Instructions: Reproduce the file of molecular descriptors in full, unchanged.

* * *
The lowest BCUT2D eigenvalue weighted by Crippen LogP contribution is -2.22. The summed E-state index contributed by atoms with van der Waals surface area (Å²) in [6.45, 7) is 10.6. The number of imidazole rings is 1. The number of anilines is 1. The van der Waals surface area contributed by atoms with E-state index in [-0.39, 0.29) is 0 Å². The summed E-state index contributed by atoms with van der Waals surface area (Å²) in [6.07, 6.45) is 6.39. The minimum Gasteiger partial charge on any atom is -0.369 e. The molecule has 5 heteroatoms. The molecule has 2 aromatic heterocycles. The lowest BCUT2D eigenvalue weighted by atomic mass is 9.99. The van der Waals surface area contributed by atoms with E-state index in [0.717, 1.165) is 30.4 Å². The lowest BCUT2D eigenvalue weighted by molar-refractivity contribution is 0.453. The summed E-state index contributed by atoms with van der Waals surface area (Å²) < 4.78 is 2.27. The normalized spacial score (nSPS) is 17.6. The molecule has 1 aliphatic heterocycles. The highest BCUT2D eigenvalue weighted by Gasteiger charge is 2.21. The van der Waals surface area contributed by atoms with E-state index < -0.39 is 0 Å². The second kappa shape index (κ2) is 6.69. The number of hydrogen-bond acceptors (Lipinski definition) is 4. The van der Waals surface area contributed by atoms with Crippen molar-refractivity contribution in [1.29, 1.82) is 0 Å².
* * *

The lowest BCUT2D eigenvalue weighted by Crippen LogP contribution is -2.22. The summed E-state index contributed by atoms with van der Waals surface area (Å²) in [6.45, 7) is 10.6. The number of imidazole rings is 1. The number of anilines is 1. The van der Waals surface area contributed by atoms with E-state index in [-0.39, 0.29) is 0 Å². The summed E-state index contributed by atoms with van der Waals surface area (Å²) in [6.07, 6.45) is 6.39. The minimum Gasteiger partial charge on any atom is -0.369 e. The molecule has 5 heteroatoms. The molecule has 2 aromatic heterocycles. The lowest BCUT2D eigenvalue weighted by atomic mass is 9.99. The van der Waals surface area contributed by atoms with E-state index in [0.717, 1.165) is 30.4 Å². The lowest BCUT2D eigenvalue weighted by molar-refractivity contribution is 0.453. The summed E-state index contributed by atoms with van der Waals surface area (Å²) < 4.78 is 2.27. The normalized spacial score (nSPS) is 17.6. The molecule has 1 aliphatic heterocycles. The highest BCUT2D eigenvalue weighted by Gasteiger charge is 2.21. The van der Waals surface area contributed by atoms with E-state index < -0.39 is 0 Å². The second kappa shape index (κ2) is 6.69. The number of hydrogen-bond acceptors (Lipinski definition) is 4. The van der Waals surface area contributed by atoms with Crippen molar-refractivity contribution in [1.29, 1.82) is 0 Å².